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Volume 1 Issue 4

Research Article
December 28, 2020

Peanut Response to Interactions of Soil pH and Gypsum

David L Jordan* and J Steven Barnes Abstract:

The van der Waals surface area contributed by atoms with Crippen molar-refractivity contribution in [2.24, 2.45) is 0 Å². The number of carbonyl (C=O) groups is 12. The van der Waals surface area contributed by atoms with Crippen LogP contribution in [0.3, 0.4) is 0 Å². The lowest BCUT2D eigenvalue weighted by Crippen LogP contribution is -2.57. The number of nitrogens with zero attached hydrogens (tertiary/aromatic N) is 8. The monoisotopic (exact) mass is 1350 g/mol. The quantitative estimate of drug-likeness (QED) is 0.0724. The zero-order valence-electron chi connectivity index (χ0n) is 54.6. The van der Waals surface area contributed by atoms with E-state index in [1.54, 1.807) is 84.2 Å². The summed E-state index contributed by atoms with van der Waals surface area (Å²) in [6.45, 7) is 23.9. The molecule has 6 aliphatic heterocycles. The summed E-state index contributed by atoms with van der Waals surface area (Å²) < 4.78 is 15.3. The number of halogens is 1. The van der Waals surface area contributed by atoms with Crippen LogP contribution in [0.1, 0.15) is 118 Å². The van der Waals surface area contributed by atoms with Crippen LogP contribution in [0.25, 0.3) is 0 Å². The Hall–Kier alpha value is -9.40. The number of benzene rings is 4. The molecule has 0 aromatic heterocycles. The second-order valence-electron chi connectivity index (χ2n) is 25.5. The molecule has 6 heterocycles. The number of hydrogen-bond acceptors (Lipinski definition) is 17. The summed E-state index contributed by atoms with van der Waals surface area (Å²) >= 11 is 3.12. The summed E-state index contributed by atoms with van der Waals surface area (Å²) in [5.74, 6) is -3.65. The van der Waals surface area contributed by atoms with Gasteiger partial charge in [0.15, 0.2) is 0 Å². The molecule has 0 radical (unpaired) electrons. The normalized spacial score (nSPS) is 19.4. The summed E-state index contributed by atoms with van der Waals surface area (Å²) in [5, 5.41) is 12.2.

Soil pH and supplemental calcium applied as gypsum can affect peanut yield. The interaction of soil pH and gypsum applied at flowering is not clearly defined in the peer-reviewed literature. Research was conducted in North Carolina in the USA to determine peanut yield when grown in soil with pH values of 4.5, 5.2, 5.6, and 6.0 when no gypsum or gypsum at 340 and 680 kg/ha was applied at the flowering stage of peanut. Peanut yield increased as soil pH increased in absence of gypsum. Applying gypsum at both rates increased peanut yield when soil pH was 4.5 or 6.0 compared with the no-gypsum control. However, at a soil pH of 5.2 gypsum did not increase yield. At a soil pH of 5.6 gypsum did not affect yield when applied at 340 kg/ha; gypsum at 680 kg/ha decreased yield. Results from these experiments demonstrate that peanut response to gypsum can be dependent on soil pH and that soil pH should be considered when deciding when to apply gypsum to supplement native calcium in soil.